BANGKOK — U.S. President Barack Obama on Sunday launched a three-day Southeast Asia tour, hailing alliances with countries such as Thailand as cornerstones of the administration’s deeper commitment to the Asia-Pacific region.
US President Barack Obama’s visit to Bangkok on Sunday will be overseen by a massive security outfit including an armored limousine, Black Hawk helicopter, and members of the FBI, CIA, and US Marines.
In all, Obama will be guarded by 1,000 members of his American security detail and 500 Thai special forces from the Army, Air Force, and police.
While in Asia Obama will be dividing his attention by monitoring the escalating conflict between Israel and the Hamas-ruled Gaza Strip. Obama has been in regular contact with Israeli Prime Minister Benjamin Netanyahu as well as with Egyptian and Turkish leaders who might hold sway with the Hamas leadership.
Obama landed in Bangkok Sunday afternoon, greeted by 40 saluting military guards who flanked both sides of a red carpet.
His schedule is packed with sightseeing, a royal audience with King Bhumibol Adulyadej, a private meeting with Prime Minister Yingluck Shinawatra, a joint press conference and an official dinner.
On a steamy day, Obama began with a visit to the Wat Pho Royal Monastery, a cultural must-see in Bangkok. In stocking feet, the president and Secretary of State Hillary Rodham Clinton walked around a golden statue of a sitting Buddha. The complex is a sprawling display of buildings with colorful spires, gardens and waterfalls.
Obama is also visiting Myanmar and Cambodia in his first trip abroad since winning a second term.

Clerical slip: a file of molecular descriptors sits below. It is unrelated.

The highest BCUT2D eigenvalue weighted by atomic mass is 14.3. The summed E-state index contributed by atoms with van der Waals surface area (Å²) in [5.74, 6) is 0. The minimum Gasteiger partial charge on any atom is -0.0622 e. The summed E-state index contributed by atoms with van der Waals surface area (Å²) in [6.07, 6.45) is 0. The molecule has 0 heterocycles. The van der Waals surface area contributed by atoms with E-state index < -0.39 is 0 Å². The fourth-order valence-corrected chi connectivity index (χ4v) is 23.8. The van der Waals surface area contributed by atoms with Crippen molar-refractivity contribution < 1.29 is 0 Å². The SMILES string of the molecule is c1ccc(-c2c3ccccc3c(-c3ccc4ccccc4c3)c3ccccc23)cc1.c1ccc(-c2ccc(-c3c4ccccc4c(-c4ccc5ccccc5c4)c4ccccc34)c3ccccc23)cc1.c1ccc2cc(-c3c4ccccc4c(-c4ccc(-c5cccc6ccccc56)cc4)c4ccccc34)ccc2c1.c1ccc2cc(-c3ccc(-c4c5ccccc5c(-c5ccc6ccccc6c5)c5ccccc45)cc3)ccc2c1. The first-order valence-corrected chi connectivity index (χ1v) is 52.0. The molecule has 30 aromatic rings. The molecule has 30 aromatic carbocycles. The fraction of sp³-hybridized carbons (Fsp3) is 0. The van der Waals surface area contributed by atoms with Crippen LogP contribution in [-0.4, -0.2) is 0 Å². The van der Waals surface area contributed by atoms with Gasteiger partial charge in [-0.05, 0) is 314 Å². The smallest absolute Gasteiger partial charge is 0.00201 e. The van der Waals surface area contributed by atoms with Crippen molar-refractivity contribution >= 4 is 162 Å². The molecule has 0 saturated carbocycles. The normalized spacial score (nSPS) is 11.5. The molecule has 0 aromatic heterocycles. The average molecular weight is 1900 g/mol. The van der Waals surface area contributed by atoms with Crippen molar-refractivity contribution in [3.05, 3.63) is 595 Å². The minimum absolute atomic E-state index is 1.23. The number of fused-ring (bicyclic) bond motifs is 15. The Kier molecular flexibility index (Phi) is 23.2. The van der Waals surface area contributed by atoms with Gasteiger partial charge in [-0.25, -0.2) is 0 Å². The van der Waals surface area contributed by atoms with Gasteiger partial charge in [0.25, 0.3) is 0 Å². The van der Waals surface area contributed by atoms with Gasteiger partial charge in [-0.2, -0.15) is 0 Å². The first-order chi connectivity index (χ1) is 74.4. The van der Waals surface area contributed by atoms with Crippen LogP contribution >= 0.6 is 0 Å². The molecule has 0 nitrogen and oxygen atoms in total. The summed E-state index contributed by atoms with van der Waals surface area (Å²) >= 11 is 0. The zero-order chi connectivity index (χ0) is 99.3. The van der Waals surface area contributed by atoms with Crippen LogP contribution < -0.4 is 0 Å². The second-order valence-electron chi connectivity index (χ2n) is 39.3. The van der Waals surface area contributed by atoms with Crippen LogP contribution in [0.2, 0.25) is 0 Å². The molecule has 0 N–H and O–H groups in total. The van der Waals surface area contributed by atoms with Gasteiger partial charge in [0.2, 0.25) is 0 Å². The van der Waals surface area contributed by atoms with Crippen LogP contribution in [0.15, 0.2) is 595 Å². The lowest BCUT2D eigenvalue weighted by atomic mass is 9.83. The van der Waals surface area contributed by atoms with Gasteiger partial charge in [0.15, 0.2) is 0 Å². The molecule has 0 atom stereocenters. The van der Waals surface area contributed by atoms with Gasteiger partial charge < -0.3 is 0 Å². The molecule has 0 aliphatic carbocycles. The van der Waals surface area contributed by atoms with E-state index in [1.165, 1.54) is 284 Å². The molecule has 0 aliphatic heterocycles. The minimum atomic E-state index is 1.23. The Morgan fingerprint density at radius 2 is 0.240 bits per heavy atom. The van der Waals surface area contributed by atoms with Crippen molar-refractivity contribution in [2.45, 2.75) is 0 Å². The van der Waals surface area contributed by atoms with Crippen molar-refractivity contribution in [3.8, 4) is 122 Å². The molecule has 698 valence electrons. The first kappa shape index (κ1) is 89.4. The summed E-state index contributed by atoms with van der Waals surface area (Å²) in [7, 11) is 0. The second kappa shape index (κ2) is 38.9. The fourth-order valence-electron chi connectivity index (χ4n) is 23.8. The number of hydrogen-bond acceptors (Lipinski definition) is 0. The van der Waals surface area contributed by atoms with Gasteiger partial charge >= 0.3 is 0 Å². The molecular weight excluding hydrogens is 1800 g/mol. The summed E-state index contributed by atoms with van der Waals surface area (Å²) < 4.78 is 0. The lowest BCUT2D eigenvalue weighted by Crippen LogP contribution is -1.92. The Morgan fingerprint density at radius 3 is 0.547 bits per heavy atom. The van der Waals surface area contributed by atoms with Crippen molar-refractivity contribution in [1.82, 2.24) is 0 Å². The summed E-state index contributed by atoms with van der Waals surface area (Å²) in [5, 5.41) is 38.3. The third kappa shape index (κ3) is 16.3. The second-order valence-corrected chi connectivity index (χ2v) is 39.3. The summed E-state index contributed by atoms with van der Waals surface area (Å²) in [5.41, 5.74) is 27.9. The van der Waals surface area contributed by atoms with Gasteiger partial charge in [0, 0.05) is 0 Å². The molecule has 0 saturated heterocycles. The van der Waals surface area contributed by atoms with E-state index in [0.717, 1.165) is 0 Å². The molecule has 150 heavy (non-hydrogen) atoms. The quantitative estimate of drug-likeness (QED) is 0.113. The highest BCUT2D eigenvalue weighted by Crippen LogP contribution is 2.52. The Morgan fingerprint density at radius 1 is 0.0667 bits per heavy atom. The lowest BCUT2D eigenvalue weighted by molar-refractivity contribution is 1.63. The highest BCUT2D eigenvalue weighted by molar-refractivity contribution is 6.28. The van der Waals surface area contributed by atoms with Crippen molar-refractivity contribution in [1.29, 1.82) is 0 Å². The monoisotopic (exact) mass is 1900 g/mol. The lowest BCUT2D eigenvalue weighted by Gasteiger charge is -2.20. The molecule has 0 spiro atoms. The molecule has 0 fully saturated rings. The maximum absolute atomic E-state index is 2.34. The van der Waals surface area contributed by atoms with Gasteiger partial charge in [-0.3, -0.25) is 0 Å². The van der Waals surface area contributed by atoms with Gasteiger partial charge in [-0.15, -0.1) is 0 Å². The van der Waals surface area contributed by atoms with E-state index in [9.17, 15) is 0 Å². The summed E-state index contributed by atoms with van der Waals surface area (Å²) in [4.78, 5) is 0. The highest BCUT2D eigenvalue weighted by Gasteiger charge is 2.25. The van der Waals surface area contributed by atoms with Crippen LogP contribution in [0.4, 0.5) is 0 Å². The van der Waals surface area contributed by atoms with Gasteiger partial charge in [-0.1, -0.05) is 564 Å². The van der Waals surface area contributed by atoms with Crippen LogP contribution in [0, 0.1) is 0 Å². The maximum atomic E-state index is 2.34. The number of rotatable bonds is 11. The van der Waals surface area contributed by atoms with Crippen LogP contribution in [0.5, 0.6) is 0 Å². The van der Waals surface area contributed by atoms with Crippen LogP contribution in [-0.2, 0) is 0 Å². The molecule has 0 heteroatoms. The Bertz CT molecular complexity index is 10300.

The visit to Thailand, less than 18 hours long, is a gesture of friendship to a long-standing partner and major non-NATO ally.
Still, the two countries have faced strains, most recently after the 2006 military coup that deposed Prime Minister Thaksin Shinawatra, and Obama’s visit offers an opportunity to restate and broaden the relationship.
“It was very important for us to send a signal to the region that allies are going to continue to be the foundation of our approach” to establishing a more prominent presence in Asia, deputy national security adviser Ben Rhodes told reporters traveling with the president aboard Air Force One.
Obama is also seeking to open new markets for U.S. businesses; the United States is Thailand’s third biggest trading partner, behind China and Japan. Becoming a counterweight to China in the region is a keystone of Obama’s so-called pivot to the Asia-Pacific region.
Obama’s trip comes on the heels of meetings in Thailand between Secretary of Defense Leon Panetta and his Thai counterparts on security and military cooperation on issues ranging from fighting weapons proliferation to disaster relief to countering piracy.
Alluding to the 2006 coup, Obama’s national security adviser, Tom Donilon, said in a speech ahead of the trip last week that Obama would build on Panetta’s outreach to reinforce the relationship and “support the continued peaceful restoration of democratic order after a turbulent period.”
After his time at the temple, Obama paid a courtesy call to the ailing, 84-year-old U.S.-born King Bhumibol Adulyadej in his hospital quarters. The king, the longest serving living monarch, was born in Cambridge, Mass., and studied in Europe.
The centrepiece of the Asia trip comes Monday when Obama travels to Myanmar, the once reclusive and autocratic state that has begun instituting democratic measures. Obama has eased sanction on the country, also known as Burma, and his visit will be the first there by a sitting U.S. president.
Obama aides see Myanmar as not only a success story but also as a signal to other countries that the U.S. will reward democratic behaviour.
“If Burma can continue to succeed in a democratic transition, then that can potentially send a powerful message regionally and around the world…that if countries do take the right decisions, we have to be there with incentives,” Rhodes said.